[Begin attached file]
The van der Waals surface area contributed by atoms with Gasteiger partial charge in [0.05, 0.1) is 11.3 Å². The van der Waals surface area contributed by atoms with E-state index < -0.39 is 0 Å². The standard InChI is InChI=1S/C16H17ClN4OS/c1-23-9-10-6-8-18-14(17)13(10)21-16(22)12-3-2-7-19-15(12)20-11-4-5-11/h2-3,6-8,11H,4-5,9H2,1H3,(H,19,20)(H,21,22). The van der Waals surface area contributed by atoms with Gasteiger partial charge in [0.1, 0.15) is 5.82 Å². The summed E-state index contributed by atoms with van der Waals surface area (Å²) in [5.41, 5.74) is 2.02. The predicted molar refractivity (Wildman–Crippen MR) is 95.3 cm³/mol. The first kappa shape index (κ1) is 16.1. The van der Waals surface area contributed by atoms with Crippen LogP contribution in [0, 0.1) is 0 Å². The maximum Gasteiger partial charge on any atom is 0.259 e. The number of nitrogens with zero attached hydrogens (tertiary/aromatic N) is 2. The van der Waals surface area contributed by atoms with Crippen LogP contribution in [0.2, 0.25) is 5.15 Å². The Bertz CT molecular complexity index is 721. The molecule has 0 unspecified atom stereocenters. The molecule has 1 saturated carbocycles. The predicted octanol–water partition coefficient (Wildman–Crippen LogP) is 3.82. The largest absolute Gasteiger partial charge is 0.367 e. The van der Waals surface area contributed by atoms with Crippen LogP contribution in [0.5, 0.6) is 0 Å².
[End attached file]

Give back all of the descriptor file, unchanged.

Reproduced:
The van der Waals surface area contributed by atoms with Gasteiger partial charge in [0.05, 0.1) is 11.3 Å². The van der Waals surface area contributed by atoms with E-state index < -0.39 is 0 Å². The standard InChI is InChI=1S/C16H17ClN4OS/c1-23-9-10-6-8-18-14(17)13(10)21-16(22)12-3-2-7-19-15(12)20-11-4-5-11/h2-3,6-8,11H,4-5,9H2,1H3,(H,19,20)(H,21,22). The van der Waals surface area contributed by atoms with Gasteiger partial charge in [0.1, 0.15) is 5.82 Å². The summed E-state index contributed by atoms with van der Waals surface area (Å²) in [5.41, 5.74) is 2.02. The predicted molar refractivity (Wildman–Crippen MR) is 95.3 cm³/mol. The first kappa shape index (κ1) is 16.1. The van der Waals surface area contributed by atoms with Crippen LogP contribution in [0, 0.1) is 0 Å². The maximum Gasteiger partial charge on any atom is 0.259 e. The number of nitrogens with zero attached hydrogens (tertiary/aromatic N) is 2. The van der Waals surface area contributed by atoms with Crippen LogP contribution in [0.2, 0.25) is 5.15 Å². The Bertz CT molecular complexity index is 721. The molecule has 0 unspecified atom stereocenters. The molecule has 1 saturated carbocycles. The predicted octanol–water partition coefficient (Wildman–Crippen LogP) is 3.82. The largest absolute Gasteiger partial charge is 0.367 e. The van der Waals surface area contributed by atoms with Crippen LogP contribution in [0.5, 0.6) is 0 Å².